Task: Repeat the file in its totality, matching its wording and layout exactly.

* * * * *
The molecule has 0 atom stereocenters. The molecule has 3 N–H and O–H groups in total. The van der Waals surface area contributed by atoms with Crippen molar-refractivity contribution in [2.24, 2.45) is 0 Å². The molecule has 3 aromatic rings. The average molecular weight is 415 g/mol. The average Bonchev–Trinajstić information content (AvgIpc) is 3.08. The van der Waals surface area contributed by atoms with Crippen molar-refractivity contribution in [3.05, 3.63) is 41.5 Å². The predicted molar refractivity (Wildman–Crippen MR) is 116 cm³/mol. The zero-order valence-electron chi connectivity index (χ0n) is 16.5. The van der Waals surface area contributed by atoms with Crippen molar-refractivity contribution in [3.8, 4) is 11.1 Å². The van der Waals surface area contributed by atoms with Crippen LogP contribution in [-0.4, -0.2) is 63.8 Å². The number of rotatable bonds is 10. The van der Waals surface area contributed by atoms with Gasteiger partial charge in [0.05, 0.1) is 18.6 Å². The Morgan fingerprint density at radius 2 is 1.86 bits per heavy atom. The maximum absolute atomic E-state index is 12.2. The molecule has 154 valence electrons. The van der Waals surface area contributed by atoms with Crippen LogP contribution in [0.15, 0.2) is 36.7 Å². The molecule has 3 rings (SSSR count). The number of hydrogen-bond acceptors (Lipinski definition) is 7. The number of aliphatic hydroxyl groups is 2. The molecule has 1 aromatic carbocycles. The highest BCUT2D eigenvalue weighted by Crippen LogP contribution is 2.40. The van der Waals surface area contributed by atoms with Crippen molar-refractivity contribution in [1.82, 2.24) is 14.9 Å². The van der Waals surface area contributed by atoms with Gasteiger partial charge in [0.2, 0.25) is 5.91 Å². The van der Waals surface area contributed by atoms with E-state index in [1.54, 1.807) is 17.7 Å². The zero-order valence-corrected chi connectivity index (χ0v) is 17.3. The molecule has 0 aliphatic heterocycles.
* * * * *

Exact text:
The molecule has 0 atom stereocenters. The molecule has 3 N–H and O–H groups in total. The van der Waals surface area contributed by atoms with Crippen molar-refractivity contribution in [2.24, 2.45) is 0 Å². The molecule has 3 aromatic rings. The average molecular weight is 415 g/mol. The average Bonchev–Trinajstić information content (AvgIpc) is 3.08. The van der Waals surface area contributed by atoms with Crippen molar-refractivity contribution in [3.05, 3.63) is 41.5 Å². The predicted molar refractivity (Wildman–Crippen MR) is 116 cm³/mol. The zero-order valence-electron chi connectivity index (χ0n) is 16.5. The van der Waals surface area contributed by atoms with Crippen molar-refractivity contribution in [3.8, 4) is 11.1 Å². The van der Waals surface area contributed by atoms with Crippen LogP contribution in [-0.4, -0.2) is 63.8 Å². The number of rotatable bonds is 10. The van der Waals surface area contributed by atoms with Gasteiger partial charge in [0.05, 0.1) is 18.6 Å². The Morgan fingerprint density at radius 2 is 1.86 bits per heavy atom. The maximum absolute atomic E-state index is 12.2. The molecule has 154 valence electrons. The van der Waals surface area contributed by atoms with Crippen LogP contribution in [0.15, 0.2) is 36.7 Å². The molecule has 3 rings (SSSR count). The number of hydrogen-bond acceptors (Lipinski definition) is 7. The number of aliphatic hydroxyl groups is 2. The molecule has 1 aromatic carbocycles. The highest BCUT2D eigenvalue weighted by Crippen LogP contribution is 2.40. The van der Waals surface area contributed by atoms with Crippen molar-refractivity contribution in [1.82, 2.24) is 14.9 Å². The van der Waals surface area contributed by atoms with Gasteiger partial charge in [0.2, 0.25) is 5.91 Å². The van der Waals surface area contributed by atoms with E-state index in [1.54, 1.807) is 17.7 Å². The zero-order valence-corrected chi connectivity index (χ0v) is 17.3. The molecule has 0 aliphatic heterocycles.